However, another reason for folks entering the military even while being anti-war is the the U.S. military is one of the few work places where races, ethnic groups, etc. are very close to being given equal opportunity, so folks from groups that have a hard time “making it” in the outside world use military service as a ladder to climb to a higher social and economic status. They go in hoping to serve only in a defensive position or ideally under peace time conditions to get training and a boost in education and experience.

It would be different if Americorps, the Peace Corps, or an equivalent peaceful service option were available to accept these same numbers of folks that end up going into the military. But the funding and infrastructure is not there.

In the past, some folks went into the Reserves or the National Guard or even the Coast Guard to get these same benefits without actually making war or serving on foreign soil, but all of these people have now been turned into grist for the mill that is Iraq, so that doesn’t work, either.

On top of that, the military recruiters target the young and uninformed, recruiting directly in high schools. How many 17 year olds are really able to make an informed decision and foresee the ramifications of serving in order to get money for college, or training in electronics? Not very many.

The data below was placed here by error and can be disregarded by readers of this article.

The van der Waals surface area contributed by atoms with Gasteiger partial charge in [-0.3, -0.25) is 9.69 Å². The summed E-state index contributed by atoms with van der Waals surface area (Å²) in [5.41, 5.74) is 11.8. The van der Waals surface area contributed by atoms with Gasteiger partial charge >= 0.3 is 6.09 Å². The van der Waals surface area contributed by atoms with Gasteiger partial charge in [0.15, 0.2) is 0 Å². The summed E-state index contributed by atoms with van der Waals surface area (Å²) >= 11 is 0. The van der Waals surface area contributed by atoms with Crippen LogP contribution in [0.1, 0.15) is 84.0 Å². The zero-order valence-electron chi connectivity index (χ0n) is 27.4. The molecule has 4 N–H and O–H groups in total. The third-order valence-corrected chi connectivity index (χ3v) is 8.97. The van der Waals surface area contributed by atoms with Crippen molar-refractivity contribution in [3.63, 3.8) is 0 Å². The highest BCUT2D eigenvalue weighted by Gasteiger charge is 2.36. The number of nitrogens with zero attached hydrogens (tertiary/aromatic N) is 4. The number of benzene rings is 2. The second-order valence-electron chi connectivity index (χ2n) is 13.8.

OpryLeigh's avatar

@daloon I appreciate your honesty here. I come from a military family (Navy and Air Force mostly) and although I am proud of certain family members achievments I have often wondered if that makes me a hypocrit since I hate war.

When I say achievments I don’t mean anything like killing the “enemy”. Both my parents were PTI’s in the Navy and my cousin is a doctor in the Air Force for example

CaptainHarley's avatar

No. That’s like shooting the messenger because you don’t like the message.

Ron_C's avatar

I am exactly in that position. Additionally, my children and I are all veterans. When my son-in-law is deployed to Afghanistan, I get upset with the government but not the military or my son-in-law. I really hate the wars in the middle east and believe we should leave Iraq and Afghanistan immediately. Let them fight among each-other and we will negotiate with the winners. If they continue to send assassins to kill Americans then we blow up whatever government that initiated the murders.

Answer this question




to answer.
Your answer will be saved while you login or join.

Have a question? Ask Fluther!

What do you know more about?
Knowledge Networking @ Fluther